Manaus

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In 1669, the Portuguese colonizers founded the Fort of São José do Rio Negro, which gave rise to the future capital of Amazonas. The Manaus Indians occupied both banks of the low Negro river and formed the most important ethnic group in the area of influence of the Fort.
Until the 1860’s – when the latex extracted from Amazon rubber trees became crucial for financing the construction of a modern city – Manaus kept basically the same aspect of the first half of the 19th century. Population growth from 1860 on was steady, though not significant as it would be in the 1890’s. The export trade of “hevea brasiliensis” tripled in the 1860’s and this fact had an important impact on the regional economic activity, hitherto stagnant.
At the turn of the 19th to the 20th century, Manaus became the second largest Brazilian city in the Amazon and one of the largest river ports in South America. From 1889 to 1915, its population grew from fifteen thousand to eighty thousand inhabitants. The timid urban center gave way to a planned city, built from a rational and supposedly efficient design.

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The great transformation of the city occurred during the administration of Governor Eduardo Ribeiro (1892-1896) and was expanded by his successors. Water Supply and sewerage systems, telephone, electricity and streetcar lines formed the infrastructure of the new city. In addition to the grounding of some creeks (which became public roads), squares, bridges and two major hospitals were built as well as sumptuous residences (such as the Scholz family mansion, currently an important cultural center) and monumental public buildings, including the Amazonas Theater, the Justice Palace, the Adolpho Lisboa Municipal Market, Customs, the Benjamin Constant Institute, Pedro II Amazon Gym, the Public Library and many others. These buildings are some of the urban monuments in the city of Manaus built during the rubber pageant (1880-1912) and form a sequence of postcards of the city.
When I go to Manaus, I always walk through the city’s central squares, which are the places of my childhood. I lived a few meters from Largo São Sebastião, where the Amazonas Theater is. In this square – whose Portuguese stone pavement that consists of black and white waves inspired the famous Copacabana sidewalk – the visitor can experience one of the best tacacás in the city (a hot soup made with tucupi[1], jambu[2], dried shrimp and tapioca starch) . Or have a beer or an Amazon guarana soft drink at Armando’s bar, African House and other bars in the square. The squares of Matriz, Health, Saudade and Pedro II are also important historic squares. The latter is situated at the end of Sete de Setembro Avenue, where you can see old houses, including the building of the History and Geography Institute. At the end of this avenue is the island of São Vicente, where there is a building of the Navy. From there one can see Negro river. In this central area there are still beautiful neoclassical townhouses, as can be seen at Largo São Sebastião.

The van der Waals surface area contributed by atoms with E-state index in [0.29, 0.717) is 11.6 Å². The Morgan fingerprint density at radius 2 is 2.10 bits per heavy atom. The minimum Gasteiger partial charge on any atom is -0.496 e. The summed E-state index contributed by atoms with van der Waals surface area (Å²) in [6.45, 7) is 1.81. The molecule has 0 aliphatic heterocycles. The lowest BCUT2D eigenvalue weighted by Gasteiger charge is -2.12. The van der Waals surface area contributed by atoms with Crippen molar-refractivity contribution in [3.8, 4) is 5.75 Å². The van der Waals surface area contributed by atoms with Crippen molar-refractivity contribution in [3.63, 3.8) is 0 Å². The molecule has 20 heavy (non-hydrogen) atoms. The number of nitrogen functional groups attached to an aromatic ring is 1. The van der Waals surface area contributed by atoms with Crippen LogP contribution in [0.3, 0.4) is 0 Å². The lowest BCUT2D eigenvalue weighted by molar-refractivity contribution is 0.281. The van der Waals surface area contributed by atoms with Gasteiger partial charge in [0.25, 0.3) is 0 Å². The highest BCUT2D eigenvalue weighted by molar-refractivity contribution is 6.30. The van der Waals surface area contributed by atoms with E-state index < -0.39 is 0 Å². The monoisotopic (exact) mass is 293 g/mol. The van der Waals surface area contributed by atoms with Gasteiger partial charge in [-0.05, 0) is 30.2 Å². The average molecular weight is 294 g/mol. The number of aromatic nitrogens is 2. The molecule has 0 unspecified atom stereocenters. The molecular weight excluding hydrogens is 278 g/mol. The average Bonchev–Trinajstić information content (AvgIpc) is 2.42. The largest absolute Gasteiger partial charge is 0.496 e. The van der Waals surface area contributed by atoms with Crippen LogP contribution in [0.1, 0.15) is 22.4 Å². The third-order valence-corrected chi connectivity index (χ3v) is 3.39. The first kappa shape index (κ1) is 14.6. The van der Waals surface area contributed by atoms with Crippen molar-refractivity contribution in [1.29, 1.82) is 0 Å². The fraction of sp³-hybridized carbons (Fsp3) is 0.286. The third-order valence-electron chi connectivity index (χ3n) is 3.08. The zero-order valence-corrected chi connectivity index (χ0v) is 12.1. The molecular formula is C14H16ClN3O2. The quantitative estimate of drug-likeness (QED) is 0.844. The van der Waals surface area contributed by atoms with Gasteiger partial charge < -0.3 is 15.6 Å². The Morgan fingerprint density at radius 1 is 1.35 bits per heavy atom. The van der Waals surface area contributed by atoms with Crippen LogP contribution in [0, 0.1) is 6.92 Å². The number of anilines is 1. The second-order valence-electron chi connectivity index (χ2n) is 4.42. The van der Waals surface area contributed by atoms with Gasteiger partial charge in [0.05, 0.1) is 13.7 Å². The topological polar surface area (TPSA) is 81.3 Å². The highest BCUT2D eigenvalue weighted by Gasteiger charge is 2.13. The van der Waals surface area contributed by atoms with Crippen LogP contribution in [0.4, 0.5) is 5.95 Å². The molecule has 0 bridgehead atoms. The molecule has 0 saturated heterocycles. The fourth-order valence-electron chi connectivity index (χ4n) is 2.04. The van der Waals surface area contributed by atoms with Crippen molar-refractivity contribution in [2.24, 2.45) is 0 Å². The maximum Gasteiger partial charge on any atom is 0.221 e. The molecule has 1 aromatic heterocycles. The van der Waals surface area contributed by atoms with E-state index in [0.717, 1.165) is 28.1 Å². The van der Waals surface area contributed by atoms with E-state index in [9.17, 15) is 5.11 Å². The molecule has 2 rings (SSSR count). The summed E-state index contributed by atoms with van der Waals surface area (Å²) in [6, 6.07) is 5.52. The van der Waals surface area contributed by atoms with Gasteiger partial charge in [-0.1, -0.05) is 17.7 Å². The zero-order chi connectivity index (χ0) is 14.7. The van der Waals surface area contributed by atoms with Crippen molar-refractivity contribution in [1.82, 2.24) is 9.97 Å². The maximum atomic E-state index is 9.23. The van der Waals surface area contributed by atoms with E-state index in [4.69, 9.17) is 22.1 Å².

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The most popular area of downtown Manaus is formed by the port (Manaus Harbour), the Customs (both built by the British) and Nossa Senhora dos Remédios square and its surroundings (Barés street, Barão de São Domingos, Miranda Leão) and the Municipal Market. At the end of Remédios square is located the Porto da Escadaria, from where the (motor) boats leave for the inner Amazonas.
INPA (Institute for Amazon Research), where is Bosque da Ciência (Science Forest), is one of the most delightful places in Manaus. At Adolpho Ducke Forest Reserve – an important area of scientific research administered by INPA-, there is a Botanical Garden which is a stunning cutting of virgin forest. Another preserved forest area in the urban perimeter is the campus of the Federal University of Amazonas. But there are also two beautiful parks in the city: Bilhares and Mindú. Farther from downtown, it is worth visiting the Cultural Center of the Peoples of the Amazon, located near the industrial center, an area that is home to hundreds of factories in the Free Zone.
Of the older neighborhoods, I like Aparecida, with its old houses that refer to a Manaus from another era. São Raimundo and Educandos are more popular neighborhoods, crossed by creeks which, unfortunately, were grounded. From the avenue that borders the upper reaches of Educandos there is a panoramic view of the Negro river.
The most beautiful beach in the city is Ponta Negra, but close to Manaus there are beautiful beaches, especially during the period from August to November. For those who want to know a little more about Amazonas, I think it is essential to take a boat trip to the Anavilhanas islands, which form the largest river archipelago in the world. The biodiversity of this archipelago is amazing.